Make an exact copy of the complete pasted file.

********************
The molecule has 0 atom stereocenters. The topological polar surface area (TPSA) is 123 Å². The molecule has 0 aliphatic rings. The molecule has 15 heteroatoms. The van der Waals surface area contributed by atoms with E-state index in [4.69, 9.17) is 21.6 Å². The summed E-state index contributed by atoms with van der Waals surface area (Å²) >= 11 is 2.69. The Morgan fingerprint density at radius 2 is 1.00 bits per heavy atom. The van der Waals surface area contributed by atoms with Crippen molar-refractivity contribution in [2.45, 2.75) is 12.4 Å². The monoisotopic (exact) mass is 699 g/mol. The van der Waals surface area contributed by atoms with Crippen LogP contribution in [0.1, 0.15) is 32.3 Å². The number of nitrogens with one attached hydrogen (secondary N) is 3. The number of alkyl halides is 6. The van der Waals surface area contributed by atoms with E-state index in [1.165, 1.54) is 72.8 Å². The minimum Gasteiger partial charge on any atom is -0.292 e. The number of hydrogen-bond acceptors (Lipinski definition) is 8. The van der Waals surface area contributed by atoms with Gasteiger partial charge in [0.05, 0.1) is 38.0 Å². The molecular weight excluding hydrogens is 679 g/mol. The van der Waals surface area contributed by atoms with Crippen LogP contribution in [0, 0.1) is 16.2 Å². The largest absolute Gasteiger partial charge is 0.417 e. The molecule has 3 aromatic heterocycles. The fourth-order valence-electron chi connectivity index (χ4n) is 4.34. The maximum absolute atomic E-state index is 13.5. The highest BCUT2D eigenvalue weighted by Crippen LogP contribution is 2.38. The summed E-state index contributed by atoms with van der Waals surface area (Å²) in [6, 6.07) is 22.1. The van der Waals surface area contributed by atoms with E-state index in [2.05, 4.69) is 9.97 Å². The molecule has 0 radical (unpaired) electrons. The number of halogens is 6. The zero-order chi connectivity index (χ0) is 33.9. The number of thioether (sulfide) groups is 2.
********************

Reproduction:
The molecule has 0 atom stereocenters. The topological polar surface area (TPSA) is 123 Å². The molecule has 0 aliphatic rings. The molecule has 15 heteroatoms. The van der Waals surface area contributed by atoms with E-state index in [4.69, 9.17) is 21.6 Å². The summed E-state index contributed by atoms with van der Waals surface area (Å²) >= 11 is 2.69. The Morgan fingerprint density at radius 2 is 1.00 bits per heavy atom. The van der Waals surface area contributed by atoms with Crippen molar-refractivity contribution in [2.45, 2.75) is 12.4 Å². The monoisotopic (exact) mass is 699 g/mol. The van der Waals surface area contributed by atoms with Crippen LogP contribution in [0.1, 0.15) is 32.3 Å². The number of nitrogens with one attached hydrogen (secondary N) is 3. The number of alkyl halides is 6. The van der Waals surface area contributed by atoms with E-state index in [1.165, 1.54) is 72.8 Å². The minimum Gasteiger partial charge on any atom is -0.292 e. The number of hydrogen-bond acceptors (Lipinski definition) is 8. The van der Waals surface area contributed by atoms with Gasteiger partial charge in [0.05, 0.1) is 38.0 Å². The molecular weight excluding hydrogens is 679 g/mol. The van der Waals surface area contributed by atoms with Crippen LogP contribution in [0, 0.1) is 16.2 Å². The largest absolute Gasteiger partial charge is 0.417 e. The molecule has 3 aromatic heterocycles. The fourth-order valence-electron chi connectivity index (χ4n) is 4.34. The maximum absolute atomic E-state index is 13.5. The highest BCUT2D eigenvalue weighted by Crippen LogP contribution is 2.38. The summed E-state index contributed by atoms with van der Waals surface area (Å²) in [6, 6.07) is 22.1. The van der Waals surface area contributed by atoms with E-state index in [2.05, 4.69) is 9.97 Å². The molecule has 0 radical (unpaired) electrons. The number of halogens is 6. The zero-order chi connectivity index (χ0) is 33.9. The number of thioether (sulfide) groups is 2.